From Connected to Driverless: 5G Will Propel Autonomous Vehicles Forward
While manufacturers work to get their autonomous vehicles deployed in the next year or two, demand for connected vehicles is growing at an increasingly rapid rate.
Self-driving cars have had a rocky few years – despite general excitement around autonomous vehicles, car accidents and roadblocks in the development of artificial intelligence (AI) have slowed the much anticipated rollout of driverless cars. In fact, only recently did ridesharing services like Uber re-release their autonomous – although not driverless – fleets with pilot programs in select cities.
While manufacturers work to get their autonomous vehicles on the road in the next year or two, demand for connected passenger and commercial vehicles is growing at an increasingly rapid rate. And, as 5G wireless spreads across the nation, eliminating lag time and increasing bandwidth, car manufacturers are looking to develop 5G-enabled car models that meet heightening demands for on-the-road connectivity, paving the way for the official rollout of autonomous vehicles.
According to Verdict and Counterpoint’s Internet of Things Tracker Service, 21 million connected cars were on the road in 2018, and the market for these cars is expected to grow 270% over the next four years. From cars that double as movie theaters to mobile apps that unlock doors to vehicles that can contact emergency services, connected cars are showing no sign of slowing down innovation.
While some experts don’t anticipate that vehicles will be 5G-enabled this year, the reality seems to be on the horizon, serving as the building blocks for true autonomous vehicle deployment.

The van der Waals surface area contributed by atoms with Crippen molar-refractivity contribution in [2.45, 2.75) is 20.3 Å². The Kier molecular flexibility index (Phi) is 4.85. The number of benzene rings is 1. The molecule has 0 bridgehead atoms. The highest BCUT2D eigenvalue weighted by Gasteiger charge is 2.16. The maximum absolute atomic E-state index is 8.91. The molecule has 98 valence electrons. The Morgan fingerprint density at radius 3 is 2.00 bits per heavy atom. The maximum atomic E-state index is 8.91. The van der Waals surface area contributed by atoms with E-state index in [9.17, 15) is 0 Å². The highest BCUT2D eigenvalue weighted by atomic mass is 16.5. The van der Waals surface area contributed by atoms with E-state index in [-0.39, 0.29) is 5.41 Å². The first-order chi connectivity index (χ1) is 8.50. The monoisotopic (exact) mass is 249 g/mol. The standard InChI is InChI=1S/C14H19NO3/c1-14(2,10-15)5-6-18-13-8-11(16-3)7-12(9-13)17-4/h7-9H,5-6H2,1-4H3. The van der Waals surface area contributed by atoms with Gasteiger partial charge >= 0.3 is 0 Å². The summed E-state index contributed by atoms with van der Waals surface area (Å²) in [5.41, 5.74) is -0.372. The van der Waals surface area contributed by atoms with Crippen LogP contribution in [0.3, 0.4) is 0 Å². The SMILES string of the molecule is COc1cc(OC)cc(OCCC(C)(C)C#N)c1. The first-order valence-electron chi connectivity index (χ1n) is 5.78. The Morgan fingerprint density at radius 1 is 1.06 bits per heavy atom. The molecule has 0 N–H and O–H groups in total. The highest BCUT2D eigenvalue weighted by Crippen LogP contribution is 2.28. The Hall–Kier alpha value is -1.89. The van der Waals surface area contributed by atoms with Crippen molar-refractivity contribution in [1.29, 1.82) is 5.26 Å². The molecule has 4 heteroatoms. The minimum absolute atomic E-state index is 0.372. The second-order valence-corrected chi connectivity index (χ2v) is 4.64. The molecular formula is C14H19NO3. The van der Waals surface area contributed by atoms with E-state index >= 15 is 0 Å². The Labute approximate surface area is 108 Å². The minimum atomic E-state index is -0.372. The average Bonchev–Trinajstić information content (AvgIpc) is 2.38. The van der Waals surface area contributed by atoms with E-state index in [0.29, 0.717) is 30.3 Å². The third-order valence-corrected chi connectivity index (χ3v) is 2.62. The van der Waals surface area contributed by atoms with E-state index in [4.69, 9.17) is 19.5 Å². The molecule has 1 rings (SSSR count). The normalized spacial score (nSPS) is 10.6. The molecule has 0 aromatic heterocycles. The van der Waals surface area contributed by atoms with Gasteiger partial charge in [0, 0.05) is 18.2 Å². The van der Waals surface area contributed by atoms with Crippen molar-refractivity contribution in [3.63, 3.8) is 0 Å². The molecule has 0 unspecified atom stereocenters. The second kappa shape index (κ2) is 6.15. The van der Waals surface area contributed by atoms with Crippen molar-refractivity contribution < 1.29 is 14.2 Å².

Shrinking the Timeline for Autonomous Vehicle Deployments
Despite the safety and technology challenges mobility companies currently face when approaching driverless car manufacturing, the prospect of wide-scale 5G availability could significantly shrink the timeline for deployment as it eliminates major barriers to success like latency and insufficient bandwidth.
Early autonomous vehicle companies are already catching on to the advantage – the Swedish transport company Enride, partnered with a 5G network to build a fleet of autonomous vehicles for storage facilities, and Samsung partnered with the Korea Transportation Safety Authority to develop 5G at autonomous vehicle test tracks.
Though there seems to be a lot of skepticism buzzing about the industry, the rollout of autonomous vehicles may not be as far into the future as some may think. With a rapidly growing connected car market and the widespread availability of 5G in reach, mobility companies now have the opportunity to call on the emerging technology, high speed processing and increased bandwidth to process the massive amount of data autonomous vehicles collect for critical latency sensitive decision-making. The future of transportation and networks is closely linked, and infrastructure at the edge will have to enable the two for the next generation of mobility to arrive.
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